The origin of language

The origin of language

Ever wondered what life would be like without the effective and structured form of communication we have come to know as language? From sharing our views on the latest James Bond film to the clauses of a car insurance policy, human interaction relies overwhelmingly on the sounds and symbols we recognise as words, all herded into a coherent shape by the conventions of grammar, pronunciation and semantics. Herein lies the basis of human communication and, for us, the very foundations of professional translations.

How does language arise?

But how did language – without doubt one of mankind’s most profound and far-reaching accomplishments – actually come into being?

According to the American psychologist Dr C. George Boeree, language evolved from animal vocalisations and signs, including sounds such as mating calls or scents to mark territory ( But the notable absence from these forms of proto-communication is the use of symbols, which is one of the big differentiators between animal self-expression and human languages.

Even though the first confirmed use of what we recognise as language dates back to around 6,000 years ago, there is evidence that it has been in use for more than 100,000 years. One theory of many is that the incoherent grunts and hoots of hominids many millennia ago gradually assumed standardised forms as vehicles for conveying specific meaning among clan members (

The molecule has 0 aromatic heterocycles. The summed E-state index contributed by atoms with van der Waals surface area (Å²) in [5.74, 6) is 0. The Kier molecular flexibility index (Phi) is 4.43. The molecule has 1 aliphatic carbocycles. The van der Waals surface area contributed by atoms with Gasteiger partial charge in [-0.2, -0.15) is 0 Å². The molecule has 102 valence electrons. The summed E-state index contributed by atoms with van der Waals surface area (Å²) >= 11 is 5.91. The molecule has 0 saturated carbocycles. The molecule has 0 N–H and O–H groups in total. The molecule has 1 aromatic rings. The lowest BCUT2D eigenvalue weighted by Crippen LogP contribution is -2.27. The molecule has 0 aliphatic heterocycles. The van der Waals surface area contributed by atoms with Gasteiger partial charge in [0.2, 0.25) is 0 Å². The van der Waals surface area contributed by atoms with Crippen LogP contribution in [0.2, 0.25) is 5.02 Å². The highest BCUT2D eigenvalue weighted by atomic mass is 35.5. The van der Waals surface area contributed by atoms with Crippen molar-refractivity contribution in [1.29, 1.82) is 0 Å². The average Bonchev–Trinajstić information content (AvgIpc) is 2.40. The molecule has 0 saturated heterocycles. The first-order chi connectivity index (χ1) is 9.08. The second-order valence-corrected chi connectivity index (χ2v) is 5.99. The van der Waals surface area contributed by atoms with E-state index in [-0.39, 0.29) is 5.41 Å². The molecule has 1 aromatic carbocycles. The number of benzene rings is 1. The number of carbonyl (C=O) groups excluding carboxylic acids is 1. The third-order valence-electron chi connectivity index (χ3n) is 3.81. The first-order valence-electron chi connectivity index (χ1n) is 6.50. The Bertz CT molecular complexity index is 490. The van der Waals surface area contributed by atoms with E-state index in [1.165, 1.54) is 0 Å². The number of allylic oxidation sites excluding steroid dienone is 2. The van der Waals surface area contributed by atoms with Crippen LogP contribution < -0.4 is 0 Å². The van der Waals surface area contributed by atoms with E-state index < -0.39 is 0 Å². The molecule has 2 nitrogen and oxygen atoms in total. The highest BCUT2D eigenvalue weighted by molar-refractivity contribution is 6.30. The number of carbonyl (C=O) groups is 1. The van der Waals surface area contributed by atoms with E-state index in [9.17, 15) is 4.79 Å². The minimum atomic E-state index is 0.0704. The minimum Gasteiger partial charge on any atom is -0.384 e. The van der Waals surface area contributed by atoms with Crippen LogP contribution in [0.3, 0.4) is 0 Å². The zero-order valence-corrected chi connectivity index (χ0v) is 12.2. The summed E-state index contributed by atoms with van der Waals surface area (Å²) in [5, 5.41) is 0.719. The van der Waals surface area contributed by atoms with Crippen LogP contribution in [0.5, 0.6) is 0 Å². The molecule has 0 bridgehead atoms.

The problem with confirming this hypothesis is that vocalised symbols in the form of spoken words do not leave any identifiable evidence for subsequent generations to work with. All we have to go on in this regard is the shape of the vocal tract. Up until around 100,000 years ago, human mouths, throats and tongues lacked the shape required to reproduce the sounds used in today’s languages, so there is certainly a strong physiological element in the advent of language.

Continuity and discontinuity

Broadly speaking, the numerous theories on the origins of language fall into two main camps: Continuity and Discontinuity ( The Continuity theory advocates a steady process of gradual refinement to evolve language into what it is today. But the Discontinuity theory argues for a sudden freak occurrence, such as a single mutation event that promptly equipped the human brain to operate language. 

The academic and scientific consensus is that we’ll probably never know for sure how language came into existence; but equally challenging would be for us to imagine what life on Earth would be like without languages or the art of professional translation.

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